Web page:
Prominent Iowa Democrats hold online event a month before Election Day

At the Johnson County Democrats’ annual fall barbeque held virtually, Iowa Democrats, elected and running, tell viewers from Johnson County how they can elect and help Democrats in the 2020 election. Speakers included Rita Hart, Theresa Greenfield, Sen. Cory Booker, and Sen. Bernie Sanders.

Former+secretary+of+state+candidate+Deidre+Dejear+speaks+during+a+town+hall+for+Sen.+Kamala+Harris%2C+D-Calif.+at+the+Quad+Cities+Waterfront++Convention+Center+in+Bettendorf%2C+Iowa+on++Sunday+Feb.+24%2C+2019.+Dejear+was+the+chair+of+Harris%27+campaign+in+Iowa.

Nick Rohlman

Former secretary of state candidate Deidre Dejear speaks during a town hall for Sen. Kamala Harris, D-Calif. at the Quad Cities Waterfront Convention Center in Bettendorf, Iowa on Sunday Feb. 24, 2019. Dejear was the chair of Harris’ campaign in Iowa.

Lauren White, Politics Reporter


At what would have traditionally been a barbecue, the Johnson County Democrats held a virtual event featuring prominent Iowa and national politicians where they encouraged viewers to vote and volunteer in their areas.

Deidre DeJear, Iowa voting rights activist and 2018 candidate for Iowa secretary of state, said Johnson County is the heartbeat of Democratic politics in Iowa and needs to continue to be a guide for other counties in the state. She said that officials in Johnson County do a great job of engaging with their voters.

Johnson County is Iowa’s most Democratic county, with Democrats making up about 54 percent of active voters in the county as of September, according to the Iowa Secretary of State’s office.

“I am asking you all to not only organize your community and families but to think about who you will engage with over the next 30 days. Our democracy depends on each and everyone of us,” DeJear said.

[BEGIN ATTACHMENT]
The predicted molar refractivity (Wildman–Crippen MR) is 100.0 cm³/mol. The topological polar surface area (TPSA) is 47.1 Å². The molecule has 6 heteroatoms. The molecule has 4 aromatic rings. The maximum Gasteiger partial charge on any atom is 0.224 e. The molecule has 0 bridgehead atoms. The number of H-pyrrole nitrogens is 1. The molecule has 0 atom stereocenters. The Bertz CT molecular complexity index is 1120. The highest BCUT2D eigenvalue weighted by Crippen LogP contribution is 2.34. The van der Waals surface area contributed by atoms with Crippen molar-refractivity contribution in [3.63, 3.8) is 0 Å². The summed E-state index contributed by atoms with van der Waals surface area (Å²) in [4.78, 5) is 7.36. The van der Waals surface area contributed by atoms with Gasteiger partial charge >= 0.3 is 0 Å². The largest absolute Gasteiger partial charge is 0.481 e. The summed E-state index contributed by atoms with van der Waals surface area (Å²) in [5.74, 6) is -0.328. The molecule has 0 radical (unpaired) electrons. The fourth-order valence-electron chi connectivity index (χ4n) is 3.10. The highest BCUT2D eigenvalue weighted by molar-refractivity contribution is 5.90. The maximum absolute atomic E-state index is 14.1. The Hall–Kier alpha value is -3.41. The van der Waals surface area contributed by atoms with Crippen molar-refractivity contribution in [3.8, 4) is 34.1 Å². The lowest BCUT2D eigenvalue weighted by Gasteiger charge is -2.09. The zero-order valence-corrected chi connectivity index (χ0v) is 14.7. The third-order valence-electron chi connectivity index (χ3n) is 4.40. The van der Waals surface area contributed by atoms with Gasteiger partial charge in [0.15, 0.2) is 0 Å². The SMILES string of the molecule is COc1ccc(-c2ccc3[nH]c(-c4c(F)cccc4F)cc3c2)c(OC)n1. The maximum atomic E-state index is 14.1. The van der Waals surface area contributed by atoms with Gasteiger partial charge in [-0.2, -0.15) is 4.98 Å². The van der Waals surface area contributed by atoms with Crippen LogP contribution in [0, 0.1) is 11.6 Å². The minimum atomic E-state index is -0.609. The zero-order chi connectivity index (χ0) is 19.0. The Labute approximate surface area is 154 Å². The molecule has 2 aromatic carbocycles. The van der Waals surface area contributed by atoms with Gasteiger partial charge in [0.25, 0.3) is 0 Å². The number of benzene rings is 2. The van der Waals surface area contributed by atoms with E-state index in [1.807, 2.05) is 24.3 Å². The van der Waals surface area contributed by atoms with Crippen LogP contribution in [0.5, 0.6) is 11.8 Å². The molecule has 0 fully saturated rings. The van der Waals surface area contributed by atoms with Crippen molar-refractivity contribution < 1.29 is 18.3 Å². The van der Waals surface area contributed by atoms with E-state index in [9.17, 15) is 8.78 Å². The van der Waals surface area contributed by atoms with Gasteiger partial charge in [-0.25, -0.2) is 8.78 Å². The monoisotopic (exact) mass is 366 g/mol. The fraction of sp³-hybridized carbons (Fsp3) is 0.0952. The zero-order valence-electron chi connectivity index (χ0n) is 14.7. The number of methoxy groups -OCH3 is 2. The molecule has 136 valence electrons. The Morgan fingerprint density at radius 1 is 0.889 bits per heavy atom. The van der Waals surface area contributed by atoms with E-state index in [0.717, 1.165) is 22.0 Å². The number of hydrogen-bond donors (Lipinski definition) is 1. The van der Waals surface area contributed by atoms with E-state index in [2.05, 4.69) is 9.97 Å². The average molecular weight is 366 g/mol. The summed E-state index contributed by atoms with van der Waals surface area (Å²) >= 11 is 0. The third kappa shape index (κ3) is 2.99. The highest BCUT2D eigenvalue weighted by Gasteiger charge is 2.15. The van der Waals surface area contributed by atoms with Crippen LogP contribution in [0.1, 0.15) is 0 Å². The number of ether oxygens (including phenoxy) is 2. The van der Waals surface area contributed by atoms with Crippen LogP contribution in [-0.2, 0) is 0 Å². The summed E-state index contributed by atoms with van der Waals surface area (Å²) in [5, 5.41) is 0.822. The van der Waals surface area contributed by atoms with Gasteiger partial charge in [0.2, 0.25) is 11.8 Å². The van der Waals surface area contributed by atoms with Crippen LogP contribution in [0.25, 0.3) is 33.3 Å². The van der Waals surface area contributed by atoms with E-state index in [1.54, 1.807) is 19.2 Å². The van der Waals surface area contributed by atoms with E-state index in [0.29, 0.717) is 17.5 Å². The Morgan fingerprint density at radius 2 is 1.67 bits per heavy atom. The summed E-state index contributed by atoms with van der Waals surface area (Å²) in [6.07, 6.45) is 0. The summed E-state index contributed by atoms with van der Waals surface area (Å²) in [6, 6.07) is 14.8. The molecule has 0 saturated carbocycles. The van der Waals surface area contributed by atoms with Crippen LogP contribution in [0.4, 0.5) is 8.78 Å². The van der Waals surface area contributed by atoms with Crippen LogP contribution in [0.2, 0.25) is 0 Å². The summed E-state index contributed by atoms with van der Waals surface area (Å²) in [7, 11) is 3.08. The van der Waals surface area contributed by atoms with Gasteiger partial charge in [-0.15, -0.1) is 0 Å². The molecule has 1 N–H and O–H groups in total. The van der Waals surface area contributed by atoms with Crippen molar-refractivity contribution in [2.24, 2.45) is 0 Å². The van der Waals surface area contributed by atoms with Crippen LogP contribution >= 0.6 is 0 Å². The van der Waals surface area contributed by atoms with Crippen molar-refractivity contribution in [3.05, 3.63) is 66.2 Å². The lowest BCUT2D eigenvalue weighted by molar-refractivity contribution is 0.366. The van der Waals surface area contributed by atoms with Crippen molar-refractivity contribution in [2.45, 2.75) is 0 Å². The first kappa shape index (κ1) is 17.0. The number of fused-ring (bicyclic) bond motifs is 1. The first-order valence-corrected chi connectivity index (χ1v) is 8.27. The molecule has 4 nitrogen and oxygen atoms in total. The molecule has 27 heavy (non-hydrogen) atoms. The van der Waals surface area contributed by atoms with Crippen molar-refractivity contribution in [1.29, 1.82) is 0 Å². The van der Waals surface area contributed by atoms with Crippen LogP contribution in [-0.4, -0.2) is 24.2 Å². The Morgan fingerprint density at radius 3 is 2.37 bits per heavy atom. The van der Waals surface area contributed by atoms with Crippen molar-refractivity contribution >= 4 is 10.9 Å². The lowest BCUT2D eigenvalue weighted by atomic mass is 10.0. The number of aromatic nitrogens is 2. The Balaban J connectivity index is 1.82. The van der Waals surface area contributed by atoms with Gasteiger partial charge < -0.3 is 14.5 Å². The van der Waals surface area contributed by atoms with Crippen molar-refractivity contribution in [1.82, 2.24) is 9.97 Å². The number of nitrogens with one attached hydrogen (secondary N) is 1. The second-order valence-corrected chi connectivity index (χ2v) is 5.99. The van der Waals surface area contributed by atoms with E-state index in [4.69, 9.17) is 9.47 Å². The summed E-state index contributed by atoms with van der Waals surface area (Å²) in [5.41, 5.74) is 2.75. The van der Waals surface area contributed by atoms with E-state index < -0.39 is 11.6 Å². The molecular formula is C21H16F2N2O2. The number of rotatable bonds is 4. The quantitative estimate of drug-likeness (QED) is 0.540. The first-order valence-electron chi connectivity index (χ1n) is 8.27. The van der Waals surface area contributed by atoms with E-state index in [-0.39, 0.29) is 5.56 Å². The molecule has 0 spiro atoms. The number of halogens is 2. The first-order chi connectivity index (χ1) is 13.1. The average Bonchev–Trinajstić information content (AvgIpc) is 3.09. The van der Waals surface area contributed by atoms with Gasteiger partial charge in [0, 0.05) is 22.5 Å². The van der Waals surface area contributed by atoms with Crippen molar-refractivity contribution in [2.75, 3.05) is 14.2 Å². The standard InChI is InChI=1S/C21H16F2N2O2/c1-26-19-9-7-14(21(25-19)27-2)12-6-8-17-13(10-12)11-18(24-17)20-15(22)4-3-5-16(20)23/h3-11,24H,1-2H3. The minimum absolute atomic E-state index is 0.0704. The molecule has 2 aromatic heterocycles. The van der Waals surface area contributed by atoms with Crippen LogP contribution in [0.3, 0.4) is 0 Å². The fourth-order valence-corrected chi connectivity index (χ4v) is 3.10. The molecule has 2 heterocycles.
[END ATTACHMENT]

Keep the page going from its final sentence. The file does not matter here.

Rita Hart, Democratic candidate for the Iowa’s 2nd Congressional District, said that with 30 days until Election Day, everyone needs to continue to work as hard as they have been. She said the attendees need to continue to educate voters about candidates and what could be done to solve problems they are seeing in their communities.

“We are all tired of division. We need to bring people together instead of distancing,” Hart said. “We all have a part to play and we need to work hard.”

As the event was online rather than in person this year, Hart reminded everyone to wear masks and social distance as they continue to listen to scientists, because while some viewers want to do what they can for the campaigns they are passionate about, she said everyone needs to be safe while doing so.

The event featured a video made by Sen. Bernie Sanders, I-Vt., that encouraged Johnson County voters to vote for Joe Biden and Theresa Greenfield. He said the 2020 election may be the most important election in history, and Iowa will be a state that makes an impact.

“It is essential for people in Iowa to show up and show up big. Everyone’s vote makes a difference,” Sanders said.

Theresa Greenfield, Democratic candidate for U.S. Senate, tried to rally support to flip the state House and Senate Democrat. She said important issues Americans care about are on the ballot in this election, and everyone needs to make a plan to vote.

“I don’t want anyone to wake up on November 4 and think that they should’ve done more. Everyone needs to make connections and flip the seats,” Greenfield said.

Greenfield said that most polls show her winning the senate seat by 2 percent, and she said she has raised three times as much money as her opponent, Joni Ernst. Greenfield raised $6 million from April to June of 2020, compared to Ernst’s $3.6 million. Numbers for the third quarter, from July to September, aren’t publicly available, so it’s unclear how much each candidate has raised. FEC reports show Ernst has raised $11.7 million between 2019 and 2020, while Greenfield has raised $11.6 million in the same time period.

Sen. Cory Booker, D-N.J., closed the event by sharing his appreciation for Iowa Democratic candidates, and emphasizing how important this election is for Iowans.

“We are all leaning on each other in what is a very difficult time. The community here in Johnson County has been really strong and important,” Booker said. “This election is our nation at a crossroads, our allies across the world are holding their breath for our results.”

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